If your computer has a spare audio input socket, just plug the cable between the sub-band socket on the IC-9700 and the computer. In my case I did a lash-up first with a USB audio card from eBay (cost £3). That worked, though the signal/noise on the sub-band was quite poor. I added an audio attenuator (also a small sum from eBay) as that device only had a microphone-level input. It wasn't great but it proved everything worked.

Next step for me was to add a better outboard sound card - one I bought a few years ago in the days before USB audio input direct from commercial rigs. This is better quality and it has a line-level input, but it still cost less than £10. The S/N on the screen was better, the reports higher and I have stuck with that.

Cheap USB audio card with attenuator

As I say, there is nothing special about this. We used to connect our audio output from our radios to our computers in the early days of PC based data modes. Just as in those days, once you plug the lead into the IC-9700 sub-band output you will not be able to listen to the radio on that speaker (but you can turn on "listen" to the audio stream in the computer). You have to set the sub-band volume control for the correct reading on the software, in my case made easier thanks to the attenuator. But strictly you do not need to attenuator if you can balance the volume controls on the radio and in the computer (and MSHV gives you a volume control too).

And it works! I often leave the rigs running while I am out of the shack. Normally that means monitoring 2m, but now of course both 2m and 23cms on the IC-9700. I was passing the shack with my coat on about to leave when I spotted something on the MSHV screen. It turned out to be DF5VAE on 23cms - I just pressed a button and I was ready to try to work Charly. It took a few moments. His linear amplifier had failed but he was stronger barefoot. We quickly completed a contact for my longest DX on 23cms, with a new square and DXCC into the bargain. Without a second monitor I would never have been able to do it.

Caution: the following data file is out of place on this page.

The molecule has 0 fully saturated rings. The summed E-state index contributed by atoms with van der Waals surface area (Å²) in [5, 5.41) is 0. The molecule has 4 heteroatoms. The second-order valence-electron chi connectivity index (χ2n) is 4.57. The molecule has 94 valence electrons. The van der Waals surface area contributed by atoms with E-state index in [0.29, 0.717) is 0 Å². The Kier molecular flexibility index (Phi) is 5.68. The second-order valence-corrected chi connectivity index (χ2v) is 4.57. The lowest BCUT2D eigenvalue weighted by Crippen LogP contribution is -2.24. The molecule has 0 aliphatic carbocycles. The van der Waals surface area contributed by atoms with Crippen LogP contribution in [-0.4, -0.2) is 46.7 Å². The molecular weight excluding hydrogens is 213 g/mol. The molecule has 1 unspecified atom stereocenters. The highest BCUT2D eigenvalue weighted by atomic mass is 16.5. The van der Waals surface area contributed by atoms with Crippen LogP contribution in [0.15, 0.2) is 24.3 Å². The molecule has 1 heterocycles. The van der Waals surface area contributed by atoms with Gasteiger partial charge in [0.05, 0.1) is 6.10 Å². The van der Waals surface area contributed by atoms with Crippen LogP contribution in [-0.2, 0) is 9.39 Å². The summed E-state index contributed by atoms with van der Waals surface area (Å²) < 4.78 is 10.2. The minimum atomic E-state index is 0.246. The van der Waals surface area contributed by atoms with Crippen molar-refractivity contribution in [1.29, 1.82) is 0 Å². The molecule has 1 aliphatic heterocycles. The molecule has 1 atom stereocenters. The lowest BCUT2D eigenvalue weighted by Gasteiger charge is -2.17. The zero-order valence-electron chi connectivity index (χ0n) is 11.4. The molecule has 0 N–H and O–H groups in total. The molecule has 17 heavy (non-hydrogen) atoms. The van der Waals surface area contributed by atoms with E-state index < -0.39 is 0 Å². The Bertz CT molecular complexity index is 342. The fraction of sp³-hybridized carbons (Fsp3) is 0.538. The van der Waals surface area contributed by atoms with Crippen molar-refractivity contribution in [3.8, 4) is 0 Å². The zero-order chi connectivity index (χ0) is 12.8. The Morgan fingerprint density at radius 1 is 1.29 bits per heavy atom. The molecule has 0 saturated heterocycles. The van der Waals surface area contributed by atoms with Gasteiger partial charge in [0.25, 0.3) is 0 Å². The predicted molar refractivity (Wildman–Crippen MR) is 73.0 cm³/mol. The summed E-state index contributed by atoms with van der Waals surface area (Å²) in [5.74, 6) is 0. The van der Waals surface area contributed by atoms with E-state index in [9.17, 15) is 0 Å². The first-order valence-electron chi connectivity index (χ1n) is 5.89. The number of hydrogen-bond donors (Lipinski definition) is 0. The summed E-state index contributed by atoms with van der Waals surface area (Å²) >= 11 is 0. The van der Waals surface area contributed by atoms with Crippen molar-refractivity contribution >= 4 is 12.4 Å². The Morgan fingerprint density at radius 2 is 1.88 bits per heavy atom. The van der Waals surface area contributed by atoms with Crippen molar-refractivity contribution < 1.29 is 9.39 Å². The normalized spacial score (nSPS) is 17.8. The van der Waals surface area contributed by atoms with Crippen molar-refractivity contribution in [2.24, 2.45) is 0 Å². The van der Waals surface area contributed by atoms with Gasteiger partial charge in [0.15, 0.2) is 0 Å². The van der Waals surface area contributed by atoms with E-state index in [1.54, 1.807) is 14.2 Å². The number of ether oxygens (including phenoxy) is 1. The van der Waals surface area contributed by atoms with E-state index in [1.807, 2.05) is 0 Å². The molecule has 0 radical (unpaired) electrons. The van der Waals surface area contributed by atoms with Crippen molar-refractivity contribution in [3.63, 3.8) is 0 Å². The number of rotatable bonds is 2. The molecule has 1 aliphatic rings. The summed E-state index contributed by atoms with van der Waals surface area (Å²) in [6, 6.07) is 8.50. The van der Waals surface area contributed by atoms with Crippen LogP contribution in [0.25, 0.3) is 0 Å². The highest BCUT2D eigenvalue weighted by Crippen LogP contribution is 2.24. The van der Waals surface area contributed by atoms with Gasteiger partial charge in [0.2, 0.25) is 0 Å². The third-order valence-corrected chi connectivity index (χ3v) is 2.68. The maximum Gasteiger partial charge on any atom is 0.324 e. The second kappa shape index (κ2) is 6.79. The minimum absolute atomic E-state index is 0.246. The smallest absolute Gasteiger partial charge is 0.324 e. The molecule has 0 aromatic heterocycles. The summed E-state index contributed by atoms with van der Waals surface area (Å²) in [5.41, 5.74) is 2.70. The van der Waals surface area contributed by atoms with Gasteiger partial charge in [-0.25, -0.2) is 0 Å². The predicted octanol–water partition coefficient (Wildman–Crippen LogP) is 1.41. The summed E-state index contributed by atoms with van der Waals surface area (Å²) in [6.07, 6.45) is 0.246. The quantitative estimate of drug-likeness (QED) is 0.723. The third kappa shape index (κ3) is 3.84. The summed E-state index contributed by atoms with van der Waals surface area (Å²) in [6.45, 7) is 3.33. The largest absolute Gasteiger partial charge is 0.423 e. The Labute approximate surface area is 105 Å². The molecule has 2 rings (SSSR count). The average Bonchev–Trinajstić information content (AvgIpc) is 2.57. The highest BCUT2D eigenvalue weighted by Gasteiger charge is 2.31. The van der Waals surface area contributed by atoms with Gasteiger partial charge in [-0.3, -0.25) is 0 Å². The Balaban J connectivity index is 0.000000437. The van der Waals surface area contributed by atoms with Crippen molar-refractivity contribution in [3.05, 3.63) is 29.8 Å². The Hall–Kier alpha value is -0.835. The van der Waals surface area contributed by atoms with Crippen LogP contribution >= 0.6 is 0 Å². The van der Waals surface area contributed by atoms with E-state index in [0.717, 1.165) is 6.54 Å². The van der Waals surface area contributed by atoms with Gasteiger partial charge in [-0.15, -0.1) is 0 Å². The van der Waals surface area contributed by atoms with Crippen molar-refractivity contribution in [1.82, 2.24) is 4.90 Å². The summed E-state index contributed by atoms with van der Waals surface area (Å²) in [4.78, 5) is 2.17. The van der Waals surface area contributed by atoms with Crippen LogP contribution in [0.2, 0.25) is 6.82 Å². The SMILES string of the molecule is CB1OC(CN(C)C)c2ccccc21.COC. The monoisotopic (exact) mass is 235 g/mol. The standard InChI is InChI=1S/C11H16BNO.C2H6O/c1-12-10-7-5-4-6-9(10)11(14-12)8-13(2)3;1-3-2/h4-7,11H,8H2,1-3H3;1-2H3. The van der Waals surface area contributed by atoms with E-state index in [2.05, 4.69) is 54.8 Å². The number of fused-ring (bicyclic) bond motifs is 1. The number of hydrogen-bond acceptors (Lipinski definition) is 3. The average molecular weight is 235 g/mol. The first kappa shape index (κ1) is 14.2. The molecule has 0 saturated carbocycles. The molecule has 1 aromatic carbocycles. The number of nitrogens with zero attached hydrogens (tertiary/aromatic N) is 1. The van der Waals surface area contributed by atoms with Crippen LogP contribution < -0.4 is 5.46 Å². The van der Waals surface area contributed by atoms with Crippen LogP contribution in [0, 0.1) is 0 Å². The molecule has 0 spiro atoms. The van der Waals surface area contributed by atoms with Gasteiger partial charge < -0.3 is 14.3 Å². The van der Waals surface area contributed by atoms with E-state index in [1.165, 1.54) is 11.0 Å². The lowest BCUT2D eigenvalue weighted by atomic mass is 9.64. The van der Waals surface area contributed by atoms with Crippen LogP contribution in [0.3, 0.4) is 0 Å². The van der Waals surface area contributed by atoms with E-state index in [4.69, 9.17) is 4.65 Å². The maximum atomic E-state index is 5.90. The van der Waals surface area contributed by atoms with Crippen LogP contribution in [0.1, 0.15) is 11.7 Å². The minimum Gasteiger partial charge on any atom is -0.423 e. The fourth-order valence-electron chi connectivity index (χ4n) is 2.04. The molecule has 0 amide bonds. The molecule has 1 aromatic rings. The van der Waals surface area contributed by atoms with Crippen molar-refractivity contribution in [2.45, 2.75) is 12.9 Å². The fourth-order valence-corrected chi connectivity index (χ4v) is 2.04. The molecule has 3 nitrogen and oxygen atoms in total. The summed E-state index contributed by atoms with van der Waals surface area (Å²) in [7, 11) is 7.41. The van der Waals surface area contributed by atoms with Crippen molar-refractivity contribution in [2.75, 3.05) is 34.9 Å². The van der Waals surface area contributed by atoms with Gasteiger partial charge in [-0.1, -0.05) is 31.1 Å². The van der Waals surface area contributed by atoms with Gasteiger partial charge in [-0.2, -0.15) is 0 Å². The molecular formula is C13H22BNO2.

The same thing happened several times during the past week, and in both directions. I was on 23cms when I saw something interesting on 2m too. Why not? The IC-9700 has two receivers, so why not use them to monitor two bands at once?

Of course anyone else doing this will probably not follow my idea of using two different bits of software to decode each stream. I do this to make it clear to me what is happening - MSHV for sub-band (right hand of screen), WSJT-X for main-band (left hand of screen). I like to know where I am. 

If you are adding multiple instances of WSJT-X you need to follow the guidance on the WSJT-X website (link on the side bar of this blog). Basically you need to give each rig a separate name (I have four instances!). Maybe I will cover this in the later posting. Anyway, it is very easy just to use MSHV for this purpose. Easy, Jim, your mother never liked you doing easy. But it is, and it works for most things (but not JT4 from GB3NGI beacon as MSHV doesn't have that mode).

 Right, time for some tropo reports.

On 13 September I worked DJ8MS on 2m. That is not so unusual, but what happened after that was unusual. For the week 15 September to 21 September there was tropo every day. A large high pressure system moved in over the North Sea, and although that faded after a few days, another high from the Atlantic merged with it. Hepburn predicted it very accurately of course.

By 17 September the PSK Reporter page for 70cms was beginning to look more like the normal one for 2m.

432MHz as shown on PSK Reporter on 17 September 2020

At different times propagation moved around covering France, Belgium, Netherlands, Denmark, Norway, Sweden, Northern Germany, Czechia (!), Poland (!!) and Estonia (!!!). And while 2m was like a bear pit, 70cm was busy and even 23cms was a bit busy. 70MHz, a band which can produce some good tropo openings, was also affected. Just goes to prove it is worth monitoring as much as I can. 

Busy is not the only way to judge it, so how did I do for DX? Well, as is so often the case, things got better just before the opening ended. And then, just when you think this is going to get even better, it is over.